SIOUX FALLS, SD (KELO) — Groundskeepers have been busy making sure Minnehaha County Club will be ready for the start of next week’s Sanford International. This summer has been more of a challenge because it will be the driest one yet in the history of the Sioux Falls PGA Tour Champions event.
The greens are a healthy shade of green at Minnehaha Country Club. A heavy dose of water from a hose is making up for Mother Nature’s stinginess, when it comes to rain ahead of the Sanford International.
“All things considered, given the weather and the amount of play that we’ve had this year, everything’s pretty good,” Minnehaha County Club Ground Superintendent David Swift said.
The country club uses around 28-million gallons of water during an average year. That number is expected to be higher this year because of the dry spring and summer.
“You can do the math on that. There’s a little over 27-thousand gallons of water in an acre-inch. So yeah. So we’re constantly trying to adjust and not to use too much water,” Swift said.
Groundskeepers have to strike a delicate balance of making sure the course has enough water to overcome the dry conditions, while at the same time making sure the ground doesn’t get too soggy and soft.
“We want it to play difficult. But not extremely difficult. But difficult but fair. And a firm surface helps us achieve that,” Swift said.
This year’s extreme heat and drought underscore how golfing conditions can change from one tournament to the next.
“That’s the thing. Having an event outdoors, you kind of got to deal with everything that Mother Nature has to offer,” Sanford International Tournament Director Davis Trosin said.
Compare this year’s drought with the very first year of the tournament when a Sanford medical helicopter was brought in to dry off the fairways following a heavy rain.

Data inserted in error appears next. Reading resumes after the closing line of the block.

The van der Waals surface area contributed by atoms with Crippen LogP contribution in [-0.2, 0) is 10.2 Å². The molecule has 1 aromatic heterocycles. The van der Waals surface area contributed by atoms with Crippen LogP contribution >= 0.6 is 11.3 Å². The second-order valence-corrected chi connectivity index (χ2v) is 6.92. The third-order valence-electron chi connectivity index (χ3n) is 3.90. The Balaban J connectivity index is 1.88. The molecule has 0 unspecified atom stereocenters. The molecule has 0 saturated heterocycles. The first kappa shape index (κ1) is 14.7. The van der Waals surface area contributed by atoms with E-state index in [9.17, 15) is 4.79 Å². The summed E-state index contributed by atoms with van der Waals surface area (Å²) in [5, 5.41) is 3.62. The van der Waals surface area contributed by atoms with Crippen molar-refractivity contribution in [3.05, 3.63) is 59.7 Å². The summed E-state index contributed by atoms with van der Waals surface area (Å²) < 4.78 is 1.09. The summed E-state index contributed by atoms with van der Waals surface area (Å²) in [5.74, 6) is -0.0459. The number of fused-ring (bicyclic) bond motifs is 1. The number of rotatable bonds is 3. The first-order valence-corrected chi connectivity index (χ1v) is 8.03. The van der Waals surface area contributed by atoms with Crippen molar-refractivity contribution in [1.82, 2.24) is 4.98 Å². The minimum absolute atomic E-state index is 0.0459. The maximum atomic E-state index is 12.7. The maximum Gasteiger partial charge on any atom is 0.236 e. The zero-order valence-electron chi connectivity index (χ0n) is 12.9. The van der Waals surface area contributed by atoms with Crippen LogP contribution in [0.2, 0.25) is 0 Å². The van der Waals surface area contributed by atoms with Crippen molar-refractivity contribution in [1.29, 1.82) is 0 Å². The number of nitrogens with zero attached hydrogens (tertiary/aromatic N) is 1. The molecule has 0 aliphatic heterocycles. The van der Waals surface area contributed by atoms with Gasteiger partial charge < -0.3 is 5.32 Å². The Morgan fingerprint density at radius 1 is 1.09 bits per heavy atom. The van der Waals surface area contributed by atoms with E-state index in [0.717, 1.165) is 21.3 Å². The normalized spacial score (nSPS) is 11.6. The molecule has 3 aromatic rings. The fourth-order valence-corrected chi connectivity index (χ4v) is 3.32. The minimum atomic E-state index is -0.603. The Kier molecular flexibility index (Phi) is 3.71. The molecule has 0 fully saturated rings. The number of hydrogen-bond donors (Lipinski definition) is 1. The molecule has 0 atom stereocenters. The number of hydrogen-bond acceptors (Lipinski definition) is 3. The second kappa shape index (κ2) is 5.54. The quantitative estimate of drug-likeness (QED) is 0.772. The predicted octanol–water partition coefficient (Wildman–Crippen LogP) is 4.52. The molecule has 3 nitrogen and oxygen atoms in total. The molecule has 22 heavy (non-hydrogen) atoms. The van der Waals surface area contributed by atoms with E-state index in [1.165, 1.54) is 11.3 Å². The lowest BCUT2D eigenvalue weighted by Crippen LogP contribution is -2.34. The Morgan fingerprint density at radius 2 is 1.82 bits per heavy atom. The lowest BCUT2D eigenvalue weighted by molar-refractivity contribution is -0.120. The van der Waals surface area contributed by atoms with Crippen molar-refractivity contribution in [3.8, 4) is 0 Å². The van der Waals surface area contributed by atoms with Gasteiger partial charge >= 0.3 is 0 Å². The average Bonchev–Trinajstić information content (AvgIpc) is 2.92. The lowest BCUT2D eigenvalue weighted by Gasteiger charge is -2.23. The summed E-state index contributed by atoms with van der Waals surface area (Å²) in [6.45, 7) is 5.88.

“It was a shock for me. I was up here just kind of helping out. I’m, at that point in time, working for one of our other events. But it just shows the dedication of Sanford Health as a title sponsor to try to get this place in perfect condition,” Trosin said.
Trosin doesn’t anticipate a helicopter having to hover over this year’s tournament.
“I’m not even going to put it on our radar! It’s going to be perfect weather, seventies and sunny and no rain!” Trosin said.
Swift can dial up a pre-tournament dousing through an app on his phone and instantly, the sprinklers spring into action.
“Growing grass is pretty easy. When it’s really dry, you water it. When it’s wet, you drain it. And when it’s long, you cut it. And when it gets hungry, you might fertilize it,” Swift said.
Swift says the irrigation technology of today is far more precise and efficient that previous decades. That means dry spots get water and wet spots won’t. Thereby assuring a reduction in overall water usage.
That technology includes a hand-held device called a moisture meter that alerts the staff to dry areas on the course that might otherwise go undetected.
“We check the greens every single day with a moisture meter and it doesn’t really tell us where we have to water, it’s where we don’t have to water and that’s changed our practice tremendously,” Swift said.
An agronomist with the PGA works with Swift to ensure the course meets the necessary standards to host some of the best golfers in the world.
“When we go into the tournament, they want to have the greens at a certain height. The rough is at a certain height. We dial in our fertility and growth regulators and things like that. Mowing practices. It’s complex, I suppose to the average golfer. But for us, it’s just kind of everyday stuff,” Swift said.
Tournament organizers are confident conditions will be ideal when it’s time for the players to tee-off. That’s because the weeks of preparation are all par for the course.
The Minnehaha County Club draws its water from two wells on the property.
Activities with the Sanford International that are open to the public begin on Thursday, September 14th with a pro-am. The first round begins Friday the 15th with an opening ceremony at 10 a.m.